The History Of The Drink Coaster

The world's beer drinkers go through a colossal amount of coasters a year, nearly 5.5 billion (per Tales of the Cocktail Foundation). The coaster's versatility could be the reason behind this unfathomably high number. Coasters can protect a bar's surface from condensation, and they also serve as one of the world's earliest forms of advertising, as Condé Nast Traveler notes.

Traditionally, German bars use beermats for advertising the specific beer they serve. In the U.S., restaurants, and bars offer a variety of beers, so they tend to promote the restaurant itself on their coasters (per Eater). Lately, beermats have started sporting social media handles. In Germany, along with a restaurant's preferred beer, coasters advertise messages from political parties (per Condé Nast Traveler).

In Cologne, Germany, bartenders and waiting staff even use cardboard coasters to keep bar tabs. On one side, they will tally how many drinks you've consumed. On the other side, they will calculate the total bill. Keeping a tally may be particularly important in the Cologne region because of the popularity of kölsch beer there. Kölsch is made with low carbonation and bars serve the drink in a small glass that holds less than half a typical glass to prevent the drink from going flat. Because of that, kölsch drinkers will consume many more glasses than the average bar patron. Hence, the need to be more vigilant about the tab.

Bierdeckel: the world's first coasters

Originally, bartenders and patrons placed coasters on top of their glasses to prevent bugs, dirt, and other unsavory substances from spoiling their drinks, according to Tales of the Cocktail Foundation. These early coasters were made of felt and were embroidered with designs. Like the modern-day coaster, fabric coasters were versatile and could be used to wipe up spills (via Eater). Unfortunately, early fabric coasters were never washed, making them a less-than-desirable sanitary tool. Wealthy beer drinkers in Germany could afford krugs (steins) — porcelain mugs with metal lids as Condé Nast Traveler notes. The rest of the bar-goers relied on the flimsy unwashed fabric. Something had to give.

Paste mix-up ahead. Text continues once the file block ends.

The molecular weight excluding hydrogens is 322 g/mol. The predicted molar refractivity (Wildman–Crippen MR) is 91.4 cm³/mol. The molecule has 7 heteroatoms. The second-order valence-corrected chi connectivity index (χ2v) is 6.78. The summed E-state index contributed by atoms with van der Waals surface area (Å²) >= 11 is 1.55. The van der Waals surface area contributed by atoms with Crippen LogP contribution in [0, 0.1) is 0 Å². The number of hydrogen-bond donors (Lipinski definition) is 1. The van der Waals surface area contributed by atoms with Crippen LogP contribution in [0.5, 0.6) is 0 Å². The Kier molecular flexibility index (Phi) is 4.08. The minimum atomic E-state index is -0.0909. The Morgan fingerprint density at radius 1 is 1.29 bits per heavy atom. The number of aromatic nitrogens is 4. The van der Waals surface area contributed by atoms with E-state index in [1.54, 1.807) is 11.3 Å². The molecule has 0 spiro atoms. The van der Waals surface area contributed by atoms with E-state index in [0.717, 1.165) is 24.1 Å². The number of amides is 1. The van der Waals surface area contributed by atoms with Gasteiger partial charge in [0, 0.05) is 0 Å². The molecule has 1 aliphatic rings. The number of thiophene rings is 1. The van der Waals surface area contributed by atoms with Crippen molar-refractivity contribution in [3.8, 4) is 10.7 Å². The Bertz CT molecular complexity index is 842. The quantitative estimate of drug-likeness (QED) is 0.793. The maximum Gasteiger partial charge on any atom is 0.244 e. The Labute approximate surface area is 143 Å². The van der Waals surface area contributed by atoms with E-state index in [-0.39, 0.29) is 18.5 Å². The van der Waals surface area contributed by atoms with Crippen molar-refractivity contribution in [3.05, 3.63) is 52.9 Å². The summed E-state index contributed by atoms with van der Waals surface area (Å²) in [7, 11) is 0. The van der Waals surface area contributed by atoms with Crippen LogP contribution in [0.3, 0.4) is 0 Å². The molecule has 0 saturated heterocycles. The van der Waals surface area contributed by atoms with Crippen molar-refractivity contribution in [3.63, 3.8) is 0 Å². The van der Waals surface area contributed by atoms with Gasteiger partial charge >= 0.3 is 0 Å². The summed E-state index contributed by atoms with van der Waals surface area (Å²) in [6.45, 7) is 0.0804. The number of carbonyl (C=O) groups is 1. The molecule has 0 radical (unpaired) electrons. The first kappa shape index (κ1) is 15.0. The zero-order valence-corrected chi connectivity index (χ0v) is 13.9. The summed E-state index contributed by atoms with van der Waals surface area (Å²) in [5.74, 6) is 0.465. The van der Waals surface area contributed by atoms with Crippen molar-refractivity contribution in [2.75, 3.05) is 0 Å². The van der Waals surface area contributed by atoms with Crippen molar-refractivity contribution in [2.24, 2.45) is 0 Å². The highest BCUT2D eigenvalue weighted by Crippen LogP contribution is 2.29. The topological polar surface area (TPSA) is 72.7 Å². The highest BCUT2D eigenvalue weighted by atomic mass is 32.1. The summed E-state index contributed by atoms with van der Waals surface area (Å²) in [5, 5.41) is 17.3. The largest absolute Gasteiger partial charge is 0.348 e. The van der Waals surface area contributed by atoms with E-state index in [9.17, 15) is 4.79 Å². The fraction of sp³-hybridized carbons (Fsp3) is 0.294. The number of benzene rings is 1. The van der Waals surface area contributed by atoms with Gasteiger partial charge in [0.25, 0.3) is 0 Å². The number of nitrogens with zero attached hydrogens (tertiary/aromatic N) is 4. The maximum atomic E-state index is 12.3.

Finally, in the 1880s, the German printing company, Friedrich Horn, came up with a solution: cardboard. The bierderkel soon got an upgrade thanks to Robert Sputh when he patented a bierderkel made of wood pulp, a much stronger material (per Tales of the Cocktail Foundation). Soon, the bierderkel moved beneath the glasses, protecting tables from condensation. Those using the expensive krugs had previously used ceramic coasters under their drinks. Still, the ceramic coasters were heavy and broke easily (via Eater). Soon the sturdy and affordable bierderkel became the standard worldwide. By the mid-20th century, coasters could be found in a variety of materials and designs. They also moved out of the pub, becoming home decor staples (Tales of the Cocktail Foundation). 

Can I take coasters home?

Yes. Taking cardboard coasters is encouraged since they're often used to spread a message or advertise a brand (per Eater). Perhaps the only faux pas you can commit is tearing up coasters and leaving the pieces for bartenders to clean up, says Rhode Island mixologist Lori Dhal (via Tales of the Cocktail Foundation).

Those who collect coasters even have an official name: tegestologists. Some tegestologists focus on rare or historic coasters. Others use the paper disks to commemorate favorite pubs and travel memories. According to the Guinness Book of World Records, Austrian Leo Pisker has the world's most extensive collection of coasters totaling 150,000 different designs hailing from over 160 countries. Even coaster makers themselves have favorites. Ralf Korz of Germany's Katz Group, a coaster-making company, cites the tequila-infused beer Salitos as his favorite design: two green sugar skulls with glistening foil eyes (per Eater).

In 2016, the "bible on a beer mat" campaign made headlines. Celebrating the 500th anniversary of the reformation, The Protestant Church in Hesse and Nassau (EHKN) distilled the bible into three key phrases, printed them on coasters, and distributed them throughout Germany: "Love God; Love yourself; Love others." However, the group received criticism for using church taxpayer funds to foot the bill. EKHN spokesman Volker Rahn said of the campaign, "Beer mats point back to pubs and other places where people sit and discuss the fundamental questions of life," as DW reports.